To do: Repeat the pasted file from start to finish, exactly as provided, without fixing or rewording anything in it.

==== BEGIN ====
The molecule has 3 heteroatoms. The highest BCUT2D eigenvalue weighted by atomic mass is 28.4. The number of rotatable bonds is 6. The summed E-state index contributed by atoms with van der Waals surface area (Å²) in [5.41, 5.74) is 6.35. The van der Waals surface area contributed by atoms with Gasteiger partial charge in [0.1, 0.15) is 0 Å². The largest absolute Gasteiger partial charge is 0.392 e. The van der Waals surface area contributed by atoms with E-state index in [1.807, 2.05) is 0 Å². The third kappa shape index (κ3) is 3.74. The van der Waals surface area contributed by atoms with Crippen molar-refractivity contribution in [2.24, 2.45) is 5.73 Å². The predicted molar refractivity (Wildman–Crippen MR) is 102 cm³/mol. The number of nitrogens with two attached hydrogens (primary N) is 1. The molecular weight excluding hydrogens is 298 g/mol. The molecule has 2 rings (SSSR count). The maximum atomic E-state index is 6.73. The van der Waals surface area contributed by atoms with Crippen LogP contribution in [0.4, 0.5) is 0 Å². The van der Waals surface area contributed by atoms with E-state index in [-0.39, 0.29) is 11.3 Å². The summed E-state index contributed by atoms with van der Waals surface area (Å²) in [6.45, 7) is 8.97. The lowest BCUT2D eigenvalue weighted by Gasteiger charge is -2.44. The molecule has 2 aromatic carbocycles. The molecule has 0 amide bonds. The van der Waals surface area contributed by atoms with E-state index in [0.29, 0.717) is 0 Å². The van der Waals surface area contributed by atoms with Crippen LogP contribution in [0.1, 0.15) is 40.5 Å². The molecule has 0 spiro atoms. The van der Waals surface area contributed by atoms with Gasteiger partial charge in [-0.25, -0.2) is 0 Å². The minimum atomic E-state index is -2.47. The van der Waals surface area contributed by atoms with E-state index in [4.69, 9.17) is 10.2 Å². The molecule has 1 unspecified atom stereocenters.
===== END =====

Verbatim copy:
The molecule has 3 heteroatoms. The highest BCUT2D eigenvalue weighted by atomic mass is 28.4. The number of rotatable bonds is 6. The summed E-state index contributed by atoms with van der Waals surface area (Å²) in [5.41, 5.74) is 6.35. The van der Waals surface area contributed by atoms with Gasteiger partial charge in [0.1, 0.15) is 0 Å². The largest absolute Gasteiger partial charge is 0.392 e. The van der Waals surface area contributed by atoms with E-state index in [1.807, 2.05) is 0 Å². The third kappa shape index (κ3) is 3.74. The van der Waals surface area contributed by atoms with Crippen molar-refractivity contribution in [2.24, 2.45) is 5.73 Å². The predicted molar refractivity (Wildman–Crippen MR) is 102 cm³/mol. The number of nitrogens with two attached hydrogens (primary N) is 1. The molecular weight excluding hydrogens is 298 g/mol. The molecule has 2 rings (SSSR count). The maximum atomic E-state index is 6.73. The van der Waals surface area contributed by atoms with Crippen LogP contribution in [0.4, 0.5) is 0 Å². The van der Waals surface area contributed by atoms with E-state index in [-0.39, 0.29) is 11.3 Å². The summed E-state index contributed by atoms with van der Waals surface area (Å²) in [6.45, 7) is 8.97. The lowest BCUT2D eigenvalue weighted by Gasteiger charge is -2.44. The molecule has 2 aromatic carbocycles. The molecule has 0 amide bonds. The van der Waals surface area contributed by atoms with E-state index in [0.29, 0.717) is 0 Å². The van der Waals surface area contributed by atoms with Crippen LogP contribution in [0.1, 0.15) is 40.5 Å². The molecule has 0 spiro atoms. The van der Waals surface area contributed by atoms with Gasteiger partial charge in [-0.25, -0.2) is 0 Å². The minimum atomic E-state index is -2.47. The van der Waals surface area contributed by atoms with E-state index in [4.69, 9.17) is 10.2 Å². The molecule has 1 unspecified atom stereocenters.